Wednesday, 13 March 2013

Dharma, Artha, Kāma, Mokṣa – II 'आत्मन्'

Continuing his series "Dharma, Artha, Kāma, Moka," this month Bibek Debroy introduces core beliefs in Hinduism. Despite appearing to be a myriad of sects, Bibek explains that the bedrock of Hinduism is a set of  commonly held beliefs. He begins  with the most central: ātman. I am in complete agreement when he says that Ādi Śankarācārya’s निर्वाण षटकम्  best explains ātman. Read on to find out more, including his experiments at Cambridge!!

Dharma, Artha, Kāma, Moka – II

Let’s come back to the question of Hindusim.  What do we mean by Hinduism?  What are its core beliefs, regardless of which school one has in mind?  Cutting across all schools, we have a core belief in the existence of the आत्मन्, as distinct from the physical body.  For the moment, let’s ignore questions of rebirth and the doctrine of karma. Let’s also ignore concepts of yoga and union between the ātman and the paramātman/brahman. Those will come later and there are differing perspectives on those. But everyone who professes to be a Hindu will believe in the ātman.

I can quote Bhagavad Gita 2.20, or I can quote other texts: 

na jāyate mriyate vā kadācin
nāyaṃ bhūtvā bhavitā vā na bhūyaḥ
ajo nityaḥ śāśvatoyaṃ purāṇo
na hanyate hanyamāne śarīre

Neither is this [ātmanborn, nor does it die ever,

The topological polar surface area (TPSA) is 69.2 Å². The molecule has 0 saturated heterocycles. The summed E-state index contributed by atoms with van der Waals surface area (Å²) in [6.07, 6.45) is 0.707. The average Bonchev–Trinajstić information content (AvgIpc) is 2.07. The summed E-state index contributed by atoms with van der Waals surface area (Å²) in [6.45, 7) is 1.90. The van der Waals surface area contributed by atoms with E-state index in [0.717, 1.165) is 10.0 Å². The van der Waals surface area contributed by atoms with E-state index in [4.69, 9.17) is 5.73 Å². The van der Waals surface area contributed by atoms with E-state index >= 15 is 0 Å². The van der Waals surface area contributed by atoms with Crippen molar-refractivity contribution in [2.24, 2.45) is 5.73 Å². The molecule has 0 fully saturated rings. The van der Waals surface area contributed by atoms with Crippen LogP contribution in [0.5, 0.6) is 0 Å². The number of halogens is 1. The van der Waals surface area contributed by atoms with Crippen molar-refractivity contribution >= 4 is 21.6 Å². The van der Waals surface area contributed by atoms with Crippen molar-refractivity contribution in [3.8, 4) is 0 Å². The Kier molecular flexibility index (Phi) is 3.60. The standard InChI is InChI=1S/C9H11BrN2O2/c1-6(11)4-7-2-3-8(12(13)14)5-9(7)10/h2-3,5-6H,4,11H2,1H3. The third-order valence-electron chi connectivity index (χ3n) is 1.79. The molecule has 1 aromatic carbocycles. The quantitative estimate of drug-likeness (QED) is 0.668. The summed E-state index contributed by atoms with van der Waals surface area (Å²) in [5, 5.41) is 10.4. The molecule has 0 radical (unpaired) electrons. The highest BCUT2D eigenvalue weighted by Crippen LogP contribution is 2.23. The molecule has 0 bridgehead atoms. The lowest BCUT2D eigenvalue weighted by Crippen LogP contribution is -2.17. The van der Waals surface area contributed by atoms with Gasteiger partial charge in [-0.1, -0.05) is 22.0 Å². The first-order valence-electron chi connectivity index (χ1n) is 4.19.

Nor having been, will it again come not to be,
Unborn, eternal, perpetual, primaeval,
It is not slain when the body is slain.

On this point, I actually prefer Ādi Śankarācārya’s निर्वाण 
षटकम्. It has six ślokas. This is Vedānta.  But I am not on the Vedānta part right now.  Therefore, those who know the original will realize that I have knocked out the last line of each śloka. That will come later. Some people may know that Swami Vivekānanda translated this. I could have given my own translation. But since Swami Vivekānanda translated it, one might as well stick to his translation.  With that last line of each śloka knocked out, here goes:

मनोबुद्धयहंकार चित्तानि नाहं  श्रोत्रजिव्हे   घ्राणनेत्रे    व्योम भूमिर्न तेजो  वायुः
  प्राणसंज्ञो  वै पंचवायुः,  वा सप्तधातुः  वा पञ्चकोशः   वाक्पाणिपादं  चोपस्थपायु,
 मे द्वेषरागौ  मे लोभमोहौदो नैव मे नैव मात्सर्यभावः   धर्मो  चार्थो  कामो  मोक्षः
 पुण्यं  पापं  सौख्यं  दुःखं मन्त्रो  तीर्थो  वेदा  यज्ञ  अहं भोजनं नैव भोज्यं  भोक्ता
 मे मृत्युशंका  मे जातिभेदः, पिता नैव मे नैव माता  जन्मः   बन्धुर्न मित्रं गुरूर्नैव शिष्यः
अहं निर्विकल्पो निराकार रूपोविभुत्वाच सर्वत्र सर्वेन्द्रियाणाम्   चासङत नैव मुक्तिर्न मेयः

“I am neither the mind, nor the intellect, nor the ego, nor the mind-stuff;  I am neither the body, nor the changes of the body; I am neither the senses of hearing, taste, smell, or sight; Nor am I the ether, the earth, the fire, the air; I am neither the prāṇa nor the five vital airs; I am neither the materials of the body, nor the five sheaths; Neither am I the organs of action, nor object of the senses;  I have neither aversion nor attachment, neither greed nor delusion;  Neither egotism nor envy, neither Dharma nor Moka; I am neither desire nor objects of desire;
I am neither sin nor virtue, neither pleasure nor pain;  Nor temple nor worship, nor pilgrimage nor scriptures, Neither the act of enjoying, the enjoyable nor the enjoyer;